CASE STUDY ONE
How will we upgrade our iPhones in 2022?
Below is the link for my project file so you can see what was going on inside my head!
This Case Study was to show my thought process in Data Analysis and how I answer the stakeholder's questions.
BREAKDOWN FOR MY CASE STUDY
My thought process & actions made
What is the question or the problem you're trying to solve?
Jamie needed a new iPhone and I was getting a phone from work. However, we wanted to make sure I had two phones so that I still have a personal device.
You could say that Jamie was my stakeholder and that I needed to impress with my Data Analysis skills! The goal was to provide our options for upgrading our iPhones and to find the cheapest overall option.
Where did the data come from?
The data sources I needed were the prices of Verizon and Apple. I was going to access other companies, but we've been using Verizon for so long and have been happy with their service so we didn't want to switch.
To get the answers we needed, I went through customer checkout on Apple and Verizon's websites so that I could see each other's prices. I captured this data and used it to answer the question.
The spreadsheet I made to contain this information included the cost of each iPhone overall, the payment terms, and the names of the options. This helped me see all the data I collected. The opensource data I collected for the cost of each phone is available on Apple and Verizon's websites.
How'd you clean the data?
My spreadsheet was shortly upgraded with more detailed information that I did have to review and clean the math portion. The dataset includes the monthly and annual cost of each option after factoring in trade-in credit for Jamie's old iPhone.
One thing that was brought to my attention when I was sharing my dataset was my personal iPhone 13 Pro. If I continued paying for my iPhone 13 Pro till September 2023, I'd own the device. So - I added what options would look like if we kept the 13 Pro!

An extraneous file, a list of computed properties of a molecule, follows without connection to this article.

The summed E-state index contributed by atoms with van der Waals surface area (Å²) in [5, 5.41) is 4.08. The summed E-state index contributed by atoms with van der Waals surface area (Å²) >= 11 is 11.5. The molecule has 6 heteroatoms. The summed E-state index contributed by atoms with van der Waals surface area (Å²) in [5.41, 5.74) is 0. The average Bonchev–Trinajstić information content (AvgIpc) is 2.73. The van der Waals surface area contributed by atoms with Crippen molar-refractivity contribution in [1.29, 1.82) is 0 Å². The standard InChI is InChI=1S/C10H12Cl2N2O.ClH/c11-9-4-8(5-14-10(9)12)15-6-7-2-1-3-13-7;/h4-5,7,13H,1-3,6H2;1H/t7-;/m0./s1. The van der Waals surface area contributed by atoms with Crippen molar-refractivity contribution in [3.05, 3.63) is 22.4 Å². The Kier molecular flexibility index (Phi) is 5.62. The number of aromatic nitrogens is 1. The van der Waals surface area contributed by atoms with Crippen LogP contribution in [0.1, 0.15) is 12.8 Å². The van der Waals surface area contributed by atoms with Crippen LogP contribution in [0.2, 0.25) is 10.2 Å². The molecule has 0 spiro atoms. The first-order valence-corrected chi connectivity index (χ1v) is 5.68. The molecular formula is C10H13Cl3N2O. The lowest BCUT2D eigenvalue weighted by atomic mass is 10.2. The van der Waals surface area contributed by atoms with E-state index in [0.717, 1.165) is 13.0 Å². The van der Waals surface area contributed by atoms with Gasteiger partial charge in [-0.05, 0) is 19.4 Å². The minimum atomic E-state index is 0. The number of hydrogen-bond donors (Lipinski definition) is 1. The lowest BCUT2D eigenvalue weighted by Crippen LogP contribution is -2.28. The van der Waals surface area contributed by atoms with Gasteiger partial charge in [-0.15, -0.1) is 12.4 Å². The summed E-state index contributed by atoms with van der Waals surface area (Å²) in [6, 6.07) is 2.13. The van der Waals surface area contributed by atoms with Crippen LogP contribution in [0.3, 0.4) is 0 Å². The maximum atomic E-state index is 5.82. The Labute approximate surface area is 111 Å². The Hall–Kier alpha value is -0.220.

Looking into the numbers to see what counts
In my data, I found that Verizon's due amount was about the same as Apple's when you factor in AppleCare+ to the device you're buying. However, the difference between the two came down to monthly payments and trade-in credit. Jamie's XR was worth $200 at Apple but worth $412 at Verizon. Funny enough, when my entire case study was done, Verizon changed the trade-in amount to $699 which changed everything!
I was most proud of my data visualizations in the sharing phase. I worked hard on making them visually appealing but also cut right to the point. It was easy to see what was and wasn't the best option(s) for Jamie and me. That's the beauty of Data Analysis!
A Real Success
When proceeding with the upgrading process, Jamie and I found a Verizon deal where we got to upgrade the iPhone XR for $700 versus the $412 upgrade. So Jamie was able to get my iPhone 13 Pro, and I was able to get a personal iPhone along with a work phone!
Additional data I could take for my work would be to analyze the cost of iPhones at AT&T and T-Mobile which are the other smartphone competitors and see which company offers the best value for your phone.